The roses would still be perfectly good, after all. And once taken away from all that commotion, the fragrant blooms would seem a new offering, almost as if someone had wired them flowers. As if God himself had sent them bouquets, with little invisible cards bearing messages that they could read only when prayers became the loneliness of listening. Messages that were understandable to the secret, pierced longings of the heart, in the far places inside that could never be fixed with pills or transplanted or regulated by tiny miracle machines or stirred by romance or faraway excitement.

As the water heated, the long white car had pulled up in front of the church. Lucy could not resist bending the venetian blinds to peek. For more than 60 years it had been their custom to watch for Her to appear, and so at that moment Lucy could not contain her off-key twittering of "Here Comes the Bride." Lucy wondered what became of all those white dresses. If the brides hauled them to the dry cleaners right away, and if they stored them just so, did the fabrics turn yellow with time? And how did brides feel when the sweep of fabric slipped from their shoulders and they were just ordinary women again? She knew that later they must look at the pictures and miss that vision they were for an afternoon. How they put up with those men until death did them part had her confused, but she knew that some souls had it rough. Bless them in their troubles, she sighed.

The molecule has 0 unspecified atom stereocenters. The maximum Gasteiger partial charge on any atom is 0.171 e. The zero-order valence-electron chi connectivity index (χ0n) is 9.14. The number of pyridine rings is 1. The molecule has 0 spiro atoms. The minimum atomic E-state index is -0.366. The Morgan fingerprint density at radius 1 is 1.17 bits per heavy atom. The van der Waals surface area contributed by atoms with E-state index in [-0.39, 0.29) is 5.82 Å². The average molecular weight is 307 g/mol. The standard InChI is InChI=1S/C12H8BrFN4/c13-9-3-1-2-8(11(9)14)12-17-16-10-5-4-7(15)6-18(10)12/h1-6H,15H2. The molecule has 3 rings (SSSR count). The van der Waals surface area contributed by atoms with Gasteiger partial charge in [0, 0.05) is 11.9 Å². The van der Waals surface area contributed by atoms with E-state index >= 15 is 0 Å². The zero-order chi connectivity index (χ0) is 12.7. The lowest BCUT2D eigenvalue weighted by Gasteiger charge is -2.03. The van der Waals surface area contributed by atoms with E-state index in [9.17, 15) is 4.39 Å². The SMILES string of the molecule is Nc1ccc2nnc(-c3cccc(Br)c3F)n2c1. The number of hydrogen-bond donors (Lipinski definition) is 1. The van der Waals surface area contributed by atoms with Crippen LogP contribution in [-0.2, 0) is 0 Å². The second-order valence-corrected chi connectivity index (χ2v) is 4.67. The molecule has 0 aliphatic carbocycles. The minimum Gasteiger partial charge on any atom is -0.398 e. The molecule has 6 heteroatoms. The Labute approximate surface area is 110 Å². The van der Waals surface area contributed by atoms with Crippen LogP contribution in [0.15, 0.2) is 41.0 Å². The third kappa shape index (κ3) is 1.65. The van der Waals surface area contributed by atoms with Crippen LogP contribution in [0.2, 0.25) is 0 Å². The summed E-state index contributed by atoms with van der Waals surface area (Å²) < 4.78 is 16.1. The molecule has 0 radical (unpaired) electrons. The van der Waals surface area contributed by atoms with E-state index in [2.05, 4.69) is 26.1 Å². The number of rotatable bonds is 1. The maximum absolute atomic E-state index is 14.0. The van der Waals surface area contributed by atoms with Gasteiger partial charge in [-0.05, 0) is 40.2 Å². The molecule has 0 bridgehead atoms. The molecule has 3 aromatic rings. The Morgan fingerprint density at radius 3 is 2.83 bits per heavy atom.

Lucy did not know what happened finally to the dresses and to the brides, and she did not want to spoil the sight by fretting too much over what was beyond understanding. She strained to glimpse the last sweep of white before the oak doors closed and all that could be seen was a wreath of roses hanging there.

"Lucy, your tea is getting cold!" Rosemary's voice reached her plainly. Cranky and strong. Her old self.

"Well, there goes another one. Yep, there she goes," Lucy said, toward the view beyond their window. Then she turned to face what she knew awaited her inside. They each settled into their places.

"Here," Rosemary passed the cracked sugar bowl. She waited for her clumsy sister to slurp the hot brew, or to spill it.

"Oh, yes," Lucy replied, taking a sip. The cup found its way back to the saucer with a tiny, reverberating rattle.